In an age of games released for the Christmas sales, it is incredibly refreshing to stumble across something unique. It's not a regular occurrence, but there have been a few releases over the years that have turned the games industry on it's head, and made everyone else assess what they were doing. We've tried to get a good mix of AAA games and indie games, and tried to avoid going too obscure and niche, so here's our list of the most the innovative games to ever grace the market.
Whilst it may not have been the first globally, Fahrenheit was the first AAA game to focus primarily on the story rather than the gameplay. There was no action, very limited interaction, and a strong focus on dialogue, character and plot progression, and helped dawn the age of "interactive films" that the likes of LA Noire, Alan Wake, Heavy Rain and more have followed.
9. Shadow Of The Colossus
Potentially the only game of its kind, Shadow of the Colossus did away with the hoards of enemies that had become commonplace in other games and opted instead for just 16 killable critters. The twist? Well these ‘enemies’ ranged from the size of a large elephant to the towering height of a sky scraper. As the protagonist your job is to fell these beasts and resurrect your dead love. Interactions with the creatures is broken up by journeying to their locations but once you come across one the level and the enemy become one in the same as you cling on for dear life as these colossi attempt to shake you off.
Whilst Spore may have fallen to "the Molyneaux effect", suffering from incredibly high expectations that it could only ever fail to deliver, it's ambitions bought it a spot on this list. Spore covered a huge variety of genres, including action, RTS, RPG, and many more, and followed the full train of evolution from micro-organisms through to intergalactic species. It was incredibly open ended, and let the player define their full evolutionary path from start to finish. Of course, these open ended games are never as good as they sound in concept, but Spore was a trail blazer which helped expand the ambitions for AAA games.
Created by That Games Company, Journey is intended to be just that, a journey. From the incredibly beautiful graphics to the simplistic gameplay everything is designed to be admired like a visual masterpiece as you travel along. Uncongenially this game is not populated with enemies for you to destroy but companions for you to interact with, learning more about your world with their help and then parting ways to continue on. That Games Company sought to create a game that would touch people emotionally and they certainly succeeded.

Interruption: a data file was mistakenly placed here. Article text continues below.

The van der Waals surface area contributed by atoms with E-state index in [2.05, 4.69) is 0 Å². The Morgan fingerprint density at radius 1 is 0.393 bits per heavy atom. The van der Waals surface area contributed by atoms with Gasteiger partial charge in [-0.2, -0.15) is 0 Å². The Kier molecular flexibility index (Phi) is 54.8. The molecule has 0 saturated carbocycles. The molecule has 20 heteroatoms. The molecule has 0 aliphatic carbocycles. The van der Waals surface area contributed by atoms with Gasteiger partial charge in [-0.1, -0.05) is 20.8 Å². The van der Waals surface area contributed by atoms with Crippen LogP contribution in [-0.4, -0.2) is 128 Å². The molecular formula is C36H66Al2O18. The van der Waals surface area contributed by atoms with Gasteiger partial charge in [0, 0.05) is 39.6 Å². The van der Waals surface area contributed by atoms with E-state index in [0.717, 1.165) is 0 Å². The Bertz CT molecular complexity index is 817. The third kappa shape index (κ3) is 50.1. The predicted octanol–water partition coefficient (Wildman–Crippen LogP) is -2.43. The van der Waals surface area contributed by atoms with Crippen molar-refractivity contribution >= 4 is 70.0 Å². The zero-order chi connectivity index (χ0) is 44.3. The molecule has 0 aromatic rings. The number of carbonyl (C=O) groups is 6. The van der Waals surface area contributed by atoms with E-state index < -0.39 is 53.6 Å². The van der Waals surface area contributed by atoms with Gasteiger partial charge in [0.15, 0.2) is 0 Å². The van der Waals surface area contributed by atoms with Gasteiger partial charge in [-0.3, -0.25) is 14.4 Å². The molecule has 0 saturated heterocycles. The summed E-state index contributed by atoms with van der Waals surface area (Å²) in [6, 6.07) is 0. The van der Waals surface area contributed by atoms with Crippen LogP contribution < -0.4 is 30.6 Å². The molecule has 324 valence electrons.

The beauty of Minecraft is its simplicity. You are thrown into a randomly built world made up of hundreds of thousands of cubes and instructed to dig mine and build to your heart's content with whatever materials you can find. Enemies do exist in the world but they can be turned off to allow you to play free of worry. Minecrafts’ simplicity lends to its scale as you genuinely feel as though you inhabit a gigantic world that would take a significant amount of time to explore.
5. The Graveyard
We debated as to whether this game could even be included, as it's developers don't describe it as a game. Despite being made inside a game engine and requiring mouse and keyboard input to explore, The Graveyard was described by Tale of Tales as "an interactive painting". You take the role of an old woman walking through a graveyard to a bench while a song plays, and that's it! The game comes in two versions, free and paid for, and the only difference between the two is that you can die in the paid for game. An incredibly weird concept, but a refreshing twist nonetheless!
4. Papa Sangre
This is the only game on the list not made by a games developer. Made by sound production company "Somethin' Else", Papa Sangre has no visuals and gamers must rely purely on sound to navigate this horror experience. Created purely for iPhone, this game also took advantage of a relatively new platform and created something completely bespoke for a new generation of gaming.
Portal is a name that most gamers are familiar with and it speaks to Valve's prowess as a games company that they can make something so unusual and have it become so popular. The premise is that you get given a Portal gun with two portals, one orange and one blue. You have the ability to fire these portals onto two different surfaces, go through one and come out the other. No concept is without its inspiration and Portals game mechanic can be traced back to Nerbacular Drop a student made game where instead of using a gun, portals were placed by the player.
2. Devil's Tuning Fork
Created by students at De Paul University in Chicago, Devil's Tuning Fork is the 2nd game on this list to rely heavily on audio. Inspired by M.C. Escher's optical illusions and the sonar system found in numerous animals, Devil's Tuning Fork allows the player to explore the world through echo location. It's visually fantastic, and provides an interesting insight to a world without sight.
From first glance you would be forgiven that Perspective was a Portal derivative and in some ways it is but the outcome is quite different. Similarly to portal orange and blue are used to denote difference, in this case it is the difference between two types of geometry (blue is passable orange is not). The idea is to control the camera angle to (from the cameras perspective) create paths for your character. Similarly to Portal you can jump from one side of the room to the other instantaneously but the methodology is quite a bit different.
What is the most innovative game you've played? Did we miss something, or do you feel one of our picks was a poor choice? Let us know in the comments!